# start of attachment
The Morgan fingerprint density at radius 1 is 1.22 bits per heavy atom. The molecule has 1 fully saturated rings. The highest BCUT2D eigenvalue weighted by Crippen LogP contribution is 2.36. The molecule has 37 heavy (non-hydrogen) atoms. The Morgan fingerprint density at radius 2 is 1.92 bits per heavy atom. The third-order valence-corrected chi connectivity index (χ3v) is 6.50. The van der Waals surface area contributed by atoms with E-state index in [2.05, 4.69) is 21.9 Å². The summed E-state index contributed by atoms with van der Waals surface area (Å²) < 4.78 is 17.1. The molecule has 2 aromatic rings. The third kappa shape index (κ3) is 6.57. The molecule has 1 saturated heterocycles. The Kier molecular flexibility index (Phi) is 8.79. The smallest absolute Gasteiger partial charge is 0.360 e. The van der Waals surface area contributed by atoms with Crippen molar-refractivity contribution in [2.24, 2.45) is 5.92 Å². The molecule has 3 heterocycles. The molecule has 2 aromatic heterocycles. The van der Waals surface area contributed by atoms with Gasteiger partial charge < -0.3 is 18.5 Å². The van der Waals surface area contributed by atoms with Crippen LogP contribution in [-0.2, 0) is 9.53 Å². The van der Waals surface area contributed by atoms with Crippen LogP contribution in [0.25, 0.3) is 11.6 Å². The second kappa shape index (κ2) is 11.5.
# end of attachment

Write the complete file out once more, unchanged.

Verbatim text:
The Morgan fingerprint density at radius 1 is 1.22 bits per heavy atom. The molecule has 1 fully saturated rings. The highest BCUT2D eigenvalue weighted by Crippen LogP contribution is 2.36. The molecule has 37 heavy (non-hydrogen) atoms. The Morgan fingerprint density at radius 2 is 1.92 bits per heavy atom. The third-order valence-corrected chi connectivity index (χ3v) is 6.50. The van der Waals surface area contributed by atoms with E-state index in [2.05, 4.69) is 21.9 Å². The summed E-state index contributed by atoms with van der Waals surface area (Å²) < 4.78 is 17.1. The molecule has 2 aromatic rings. The third kappa shape index (κ3) is 6.57. The molecule has 1 saturated heterocycles. The Kier molecular flexibility index (Phi) is 8.79. The smallest absolute Gasteiger partial charge is 0.360 e. The van der Waals surface area contributed by atoms with Crippen molar-refractivity contribution in [2.24, 2.45) is 5.92 Å². The molecule has 3 heterocycles. The molecule has 2 aromatic heterocycles. The van der Waals surface area contributed by atoms with Gasteiger partial charge < -0.3 is 18.5 Å². The van der Waals surface area contributed by atoms with Crippen LogP contribution in [-0.2, 0) is 9.53 Å². The van der Waals surface area contributed by atoms with Crippen LogP contribution in [0.25, 0.3) is 11.6 Å². The second kappa shape index (κ2) is 11.5.